June 25, 2014
Women’s 10,000 Final: Thursday, 11:20 p.m. ET
It’s too bad 2014 isn’t a championship year because the women’s 10,000 meters at the USATF Outdoor Championships in Sacramento has an ideal situation for a trials race: four women for three spots. The stakes aren’t quite as high this year since there’s no team to make, but between defending champ Shalane Flanagan, 2012 champ Amy Hastings, and Kim Conley and Jordan Hasay, both of whom have PR’d at 5,000 and 10,000 this year, it should be a great battle for the top spots. We break down the field in detail below.
|Shalane Flanagan||Nike / Bowerman Track Club||7.8.1981||30:22.2||N/A||08 OG bronze medalist and 3-time US 10k champ was 7th in Boston Marathon, 2nd at Bolder Boulder|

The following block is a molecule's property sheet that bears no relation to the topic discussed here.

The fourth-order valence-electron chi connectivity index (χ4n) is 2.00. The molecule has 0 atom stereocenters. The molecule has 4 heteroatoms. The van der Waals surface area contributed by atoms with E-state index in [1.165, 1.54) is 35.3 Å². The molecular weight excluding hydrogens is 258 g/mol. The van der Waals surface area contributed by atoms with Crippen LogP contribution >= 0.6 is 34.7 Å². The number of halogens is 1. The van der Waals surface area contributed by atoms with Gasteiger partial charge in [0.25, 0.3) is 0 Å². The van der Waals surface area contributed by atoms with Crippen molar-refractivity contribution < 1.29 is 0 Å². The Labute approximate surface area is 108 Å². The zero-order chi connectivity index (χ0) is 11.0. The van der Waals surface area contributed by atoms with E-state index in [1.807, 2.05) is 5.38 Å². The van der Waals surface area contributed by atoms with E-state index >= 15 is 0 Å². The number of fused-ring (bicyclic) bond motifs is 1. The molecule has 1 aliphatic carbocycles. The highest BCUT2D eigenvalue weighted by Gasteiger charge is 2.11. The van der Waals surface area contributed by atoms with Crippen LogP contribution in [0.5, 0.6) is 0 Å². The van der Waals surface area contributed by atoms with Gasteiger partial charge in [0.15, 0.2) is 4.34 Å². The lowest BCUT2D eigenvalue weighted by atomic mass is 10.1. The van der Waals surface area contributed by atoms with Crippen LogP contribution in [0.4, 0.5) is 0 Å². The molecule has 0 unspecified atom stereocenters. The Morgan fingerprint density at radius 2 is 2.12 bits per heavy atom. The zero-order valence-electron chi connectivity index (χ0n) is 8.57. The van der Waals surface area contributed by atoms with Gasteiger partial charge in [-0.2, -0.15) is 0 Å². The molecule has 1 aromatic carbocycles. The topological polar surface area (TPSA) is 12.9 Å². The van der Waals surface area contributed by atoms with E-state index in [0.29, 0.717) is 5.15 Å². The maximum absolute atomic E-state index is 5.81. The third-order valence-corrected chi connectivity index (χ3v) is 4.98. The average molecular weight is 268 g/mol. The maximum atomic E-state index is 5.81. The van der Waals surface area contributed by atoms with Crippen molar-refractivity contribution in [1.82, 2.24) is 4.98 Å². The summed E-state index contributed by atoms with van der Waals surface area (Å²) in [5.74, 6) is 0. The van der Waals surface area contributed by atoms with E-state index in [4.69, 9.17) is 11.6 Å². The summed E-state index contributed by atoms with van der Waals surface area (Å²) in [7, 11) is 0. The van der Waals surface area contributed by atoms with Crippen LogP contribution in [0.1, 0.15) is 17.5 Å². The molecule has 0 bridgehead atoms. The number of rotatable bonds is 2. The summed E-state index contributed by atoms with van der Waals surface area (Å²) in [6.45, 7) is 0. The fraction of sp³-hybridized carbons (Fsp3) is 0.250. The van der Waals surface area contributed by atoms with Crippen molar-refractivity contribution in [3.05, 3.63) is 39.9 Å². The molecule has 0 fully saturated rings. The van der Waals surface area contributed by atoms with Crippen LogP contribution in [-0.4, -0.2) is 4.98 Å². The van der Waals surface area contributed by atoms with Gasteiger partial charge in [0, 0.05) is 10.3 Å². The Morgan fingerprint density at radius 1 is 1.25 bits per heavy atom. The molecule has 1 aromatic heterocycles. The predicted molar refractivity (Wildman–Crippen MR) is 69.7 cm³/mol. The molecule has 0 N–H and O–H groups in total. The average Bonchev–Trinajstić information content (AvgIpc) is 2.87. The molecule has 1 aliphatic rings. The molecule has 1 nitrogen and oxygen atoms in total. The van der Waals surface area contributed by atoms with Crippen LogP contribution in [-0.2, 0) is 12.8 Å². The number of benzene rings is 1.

|Jordan Hasay||Nike||9.21.1991||31:39.7||31:39.7||10k PR at Payton Jordan on May 4; 5k PR in Portland on June 15; 12th at Worlds in ’13|
|Kim Conley||New Balance / SRA Elite||3.14.1986||31:48.7||31:48.7||Like Hasay, has set 10k & 5k PRs this spring; 12th at Worlds in 5k in ’13|
|Rachel Ward||Ragged Mountain Racing||10.11.1989||32:15.9||32:15.9||24-sec PR at Payton Jordan on May 4|
|Emma Bates||Boise St.||32:20.8||32:20.8||NCAA 10k champ|
|Juliet Bottorff||Duke||1.29.1991||32:25.7||32:25.7||3rd at NCAAs|
|Amy Hastings||Brooks||1.21.1984||31:10.7||N/A||2012 champ was 6th in NY Mini 10k (road) on June 14 in 32:33|
|Kara Foster||Oiselle||3.20.1990||32:37.2||32:37.2||Just 7th in road 10k in NY on June 1 in 35:39|
|Kara Lubieniecki||HTS Elite||3.25.1989||32:38.8||32:38.8||32:38 at Payton Jordan but just 16:53 5k at Oxy 11 days later|
|Kristin Anderson-Swisher||6.16.1983||32:40.7||32:40.7||16:28 5k in Concord, Mass., on June 5|
|Meghan Peyton||Saucony / Team USA Minnesota||1.6.1986||32:47.4||32:47.4|
|Carrie Dimoff||Bowerman Track Club||5.31.1983||32:51.4||32:51.4|
|Alia Gray||Brooks / HTS Elite||11.12.1988||32:57.8||32:57.8|
|Stephanie Dinius||New Balance Silicon Valley||8.25.1989||32:59.1||32:59.1|
|Kristen Rohde||Bowerman Track Club||34:16.4||34:16.4|
Your likely winner